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    Yes, Pearl could have easily accomidated five. Two to four could tie up at 10-10 pier where the Helena and Oglala were tied up. In fact, the Japanese attacked the Helena specifically because they thought she was a carrier as this was the normal berth of at least one in port.

    The berths on the East side of Ford Island could also have been utilized with the ships either doubling up or in individual berths there. Of course, they could also anchor out in the East Loch too.
     
  7. Devilsadvocate

    Devilsadvocate Ace

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    I'm not so sure PH could have "easily" accommodated five carriers, although I'm sure berthing space could have been found or created, but that was not the real issue. When a USN carrier entered a port or base for any length of time, the carrier's airgroup would be flown off to a shore base or airfield in order to continue pilot and aircrew training. This was necessary in order to keep the pilots from getting rusty. Five carriers would add somewhere in the neighborhood of 300-350 planes to Oahu's already congested airfields. For that reason alone it is extremely unlikely that five carriers would ever be in Pearl Harbor at any one time. Even later in the war, when large carrier task forces were the norm, the Navy tried to avoid having more than a handful of carriers at Pearl. Often the carriers anchored in Lahaina Roads awaiting the departure of other carriers from PH.




    Of course, anything is possible. You could speculate that a rouge wave strikes Kido Butai and all six of Nagumo's carriers go to the bottom. Possible? Yes. Worth entertaining as a serious alternative scenario? No way. Wasp and Yorktown were busy in the Atlantic on "neutrality patrol" (anything but neutral) and watching French warships in the Caribbean. Both of these tasks were considered very important by the Roosevelt administration. Yorktown was transferred to the Pacific fairly quickly after Pearl Harbor, Wasp wasn't.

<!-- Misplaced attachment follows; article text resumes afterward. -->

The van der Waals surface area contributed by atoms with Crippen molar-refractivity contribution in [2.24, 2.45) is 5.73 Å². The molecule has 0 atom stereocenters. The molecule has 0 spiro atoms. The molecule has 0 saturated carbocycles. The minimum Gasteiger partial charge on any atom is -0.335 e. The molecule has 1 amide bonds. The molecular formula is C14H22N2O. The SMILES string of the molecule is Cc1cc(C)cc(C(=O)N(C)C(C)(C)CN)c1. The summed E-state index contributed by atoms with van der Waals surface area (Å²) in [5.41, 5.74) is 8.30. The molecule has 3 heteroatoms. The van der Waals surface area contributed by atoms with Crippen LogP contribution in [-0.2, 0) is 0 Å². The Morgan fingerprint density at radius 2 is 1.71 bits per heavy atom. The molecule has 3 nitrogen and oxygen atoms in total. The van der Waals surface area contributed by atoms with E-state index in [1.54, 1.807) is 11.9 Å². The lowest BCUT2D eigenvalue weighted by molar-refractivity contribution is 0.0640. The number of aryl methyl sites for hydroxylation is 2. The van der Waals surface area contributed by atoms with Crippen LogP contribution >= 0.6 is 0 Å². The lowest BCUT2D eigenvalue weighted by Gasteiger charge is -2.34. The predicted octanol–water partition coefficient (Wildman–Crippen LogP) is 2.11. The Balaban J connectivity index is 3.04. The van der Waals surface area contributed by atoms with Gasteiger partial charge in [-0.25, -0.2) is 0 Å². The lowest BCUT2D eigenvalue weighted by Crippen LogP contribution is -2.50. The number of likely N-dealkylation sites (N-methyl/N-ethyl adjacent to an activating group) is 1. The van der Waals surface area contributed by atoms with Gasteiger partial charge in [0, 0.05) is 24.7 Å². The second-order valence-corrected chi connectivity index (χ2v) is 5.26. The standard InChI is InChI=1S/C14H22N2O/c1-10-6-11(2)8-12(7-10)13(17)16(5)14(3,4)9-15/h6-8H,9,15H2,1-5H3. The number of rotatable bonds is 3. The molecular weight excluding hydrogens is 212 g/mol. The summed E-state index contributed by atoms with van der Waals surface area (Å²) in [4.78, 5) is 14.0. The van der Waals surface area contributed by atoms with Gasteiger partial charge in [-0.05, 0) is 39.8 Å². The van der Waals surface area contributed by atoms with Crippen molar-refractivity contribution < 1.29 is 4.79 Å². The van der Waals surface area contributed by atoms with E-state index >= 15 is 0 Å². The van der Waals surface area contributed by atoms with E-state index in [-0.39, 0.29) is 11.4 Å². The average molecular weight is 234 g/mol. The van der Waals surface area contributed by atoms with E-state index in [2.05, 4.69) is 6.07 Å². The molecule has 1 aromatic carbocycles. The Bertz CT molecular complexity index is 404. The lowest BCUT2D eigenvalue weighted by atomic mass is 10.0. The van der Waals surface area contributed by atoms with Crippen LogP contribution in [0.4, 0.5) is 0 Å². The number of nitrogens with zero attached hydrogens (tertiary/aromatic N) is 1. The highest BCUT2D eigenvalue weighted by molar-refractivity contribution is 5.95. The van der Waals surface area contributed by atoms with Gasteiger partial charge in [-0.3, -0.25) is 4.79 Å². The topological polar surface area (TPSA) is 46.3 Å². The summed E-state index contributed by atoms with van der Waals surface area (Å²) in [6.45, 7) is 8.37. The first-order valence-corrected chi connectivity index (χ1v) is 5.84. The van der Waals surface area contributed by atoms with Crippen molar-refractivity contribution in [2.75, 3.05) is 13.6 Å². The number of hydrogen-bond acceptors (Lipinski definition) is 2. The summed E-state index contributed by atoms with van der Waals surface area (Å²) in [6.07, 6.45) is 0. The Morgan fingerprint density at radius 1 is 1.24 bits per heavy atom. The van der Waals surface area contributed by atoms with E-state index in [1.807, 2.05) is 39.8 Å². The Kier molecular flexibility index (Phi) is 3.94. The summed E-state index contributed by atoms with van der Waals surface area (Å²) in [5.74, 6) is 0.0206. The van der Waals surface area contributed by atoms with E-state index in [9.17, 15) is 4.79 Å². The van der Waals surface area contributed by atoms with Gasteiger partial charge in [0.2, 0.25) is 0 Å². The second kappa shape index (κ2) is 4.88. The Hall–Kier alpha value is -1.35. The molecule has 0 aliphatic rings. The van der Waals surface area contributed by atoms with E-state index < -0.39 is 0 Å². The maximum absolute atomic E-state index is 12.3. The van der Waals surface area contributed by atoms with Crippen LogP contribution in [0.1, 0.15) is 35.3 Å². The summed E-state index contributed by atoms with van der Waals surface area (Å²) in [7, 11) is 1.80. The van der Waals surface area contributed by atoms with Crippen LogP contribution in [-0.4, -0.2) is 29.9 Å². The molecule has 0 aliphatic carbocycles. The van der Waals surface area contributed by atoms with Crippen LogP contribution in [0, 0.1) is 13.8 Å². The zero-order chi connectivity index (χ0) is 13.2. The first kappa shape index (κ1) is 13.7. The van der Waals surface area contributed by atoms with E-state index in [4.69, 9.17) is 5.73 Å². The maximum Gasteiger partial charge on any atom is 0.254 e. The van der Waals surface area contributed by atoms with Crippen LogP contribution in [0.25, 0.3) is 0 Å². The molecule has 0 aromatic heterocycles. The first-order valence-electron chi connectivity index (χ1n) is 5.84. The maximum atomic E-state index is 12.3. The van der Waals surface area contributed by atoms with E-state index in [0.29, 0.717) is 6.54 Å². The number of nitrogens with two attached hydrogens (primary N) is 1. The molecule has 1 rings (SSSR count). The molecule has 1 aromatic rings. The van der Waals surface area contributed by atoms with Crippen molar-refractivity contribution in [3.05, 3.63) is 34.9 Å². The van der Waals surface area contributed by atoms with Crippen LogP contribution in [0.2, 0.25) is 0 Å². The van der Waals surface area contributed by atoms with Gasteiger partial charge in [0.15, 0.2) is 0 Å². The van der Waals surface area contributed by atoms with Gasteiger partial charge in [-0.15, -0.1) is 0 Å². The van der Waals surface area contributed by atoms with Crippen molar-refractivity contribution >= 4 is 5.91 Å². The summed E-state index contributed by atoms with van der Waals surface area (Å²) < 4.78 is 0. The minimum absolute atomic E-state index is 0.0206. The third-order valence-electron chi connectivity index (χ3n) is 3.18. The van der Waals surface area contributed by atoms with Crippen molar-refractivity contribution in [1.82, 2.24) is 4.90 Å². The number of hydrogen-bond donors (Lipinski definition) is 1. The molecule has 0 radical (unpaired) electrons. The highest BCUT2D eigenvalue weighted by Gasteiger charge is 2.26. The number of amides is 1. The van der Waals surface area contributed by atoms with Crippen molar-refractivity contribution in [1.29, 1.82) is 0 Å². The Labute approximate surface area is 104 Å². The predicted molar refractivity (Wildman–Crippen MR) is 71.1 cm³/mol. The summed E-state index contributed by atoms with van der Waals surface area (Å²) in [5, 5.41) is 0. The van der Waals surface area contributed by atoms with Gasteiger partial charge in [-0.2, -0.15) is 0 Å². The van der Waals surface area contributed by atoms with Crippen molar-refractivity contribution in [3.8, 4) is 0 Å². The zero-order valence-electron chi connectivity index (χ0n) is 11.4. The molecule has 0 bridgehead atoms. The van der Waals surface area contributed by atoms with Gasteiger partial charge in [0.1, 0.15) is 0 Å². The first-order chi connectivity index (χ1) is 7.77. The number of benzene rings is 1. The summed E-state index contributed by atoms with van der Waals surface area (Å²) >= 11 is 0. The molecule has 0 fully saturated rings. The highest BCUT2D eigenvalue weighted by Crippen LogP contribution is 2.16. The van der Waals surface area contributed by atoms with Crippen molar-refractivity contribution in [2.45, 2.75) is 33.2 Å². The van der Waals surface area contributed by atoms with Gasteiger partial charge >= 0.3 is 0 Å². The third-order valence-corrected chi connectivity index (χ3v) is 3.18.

In my opinion, the likelihood of any US Atlantic carriers being transferred to the Pacific prior to Pearl Harbor is so unlikely as to be not worth considering. Therefore, my contention remains that two US carriers sunk or damaged at PH is a reasonable scenario; five is out of the question.

    That's my $.02 worth.
     
  8. john1761

    john1761 Member

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    I have been reading this post and I notice many saying that the US would use land based fighters to replace the loss of carriers. My question is how does the US get these fighters to the places people say . I thought the carries OTL were used to deliver planes to places like Midway prior to Pearl Harbor . So if the carriers are sunk ,how does the US supply these far off bases with planes? Do they send unescorted convoys? Most fighters OTL don't have the range to reach these areas.
     
  9. Falcon Jun

    Falcon Jun Ace

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    You answered your own question. Planes can be partially disassembled and transported in a cargo ship.

    As for the contention of two or five carriers, I accept the point that five carriers in Pearl is unlikely, but NOT impossible. I find that by being open to alternative possibilities, one can sometimes find nuggets that we never knew even existed.
     
  10. von_noobie

    von_noobie Member

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    5 carriers being located at PH is unlikely, But not impossible, Totally agree. How about i give a possible solution to why 5 carriers may be located there.

    USN is pretty much there main strike force until airforce and army is built up, So is it not possible, With full scale war already raging in the Atlantic, And a very real threat from Japan, That the USN decides to conduct a large scale naval exercise using as many ships as they can muster, Including all 5 carriers mentioned in this 'what-if'. Would also mean airgroups still on the ships, Munitions and fuel lines exposed etc, but does not mean the crews would be on full alert.
     
  11. Falcon Jun

    Falcon Jun Ace

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    You better make it good. I have thought of some scenarios to justify the carriers being there but I scratched each one after some checking. I hope you can do better than me. I look forward to seeing your idea.
     
  12. Devilsadvocate

    Devilsadvocate Ace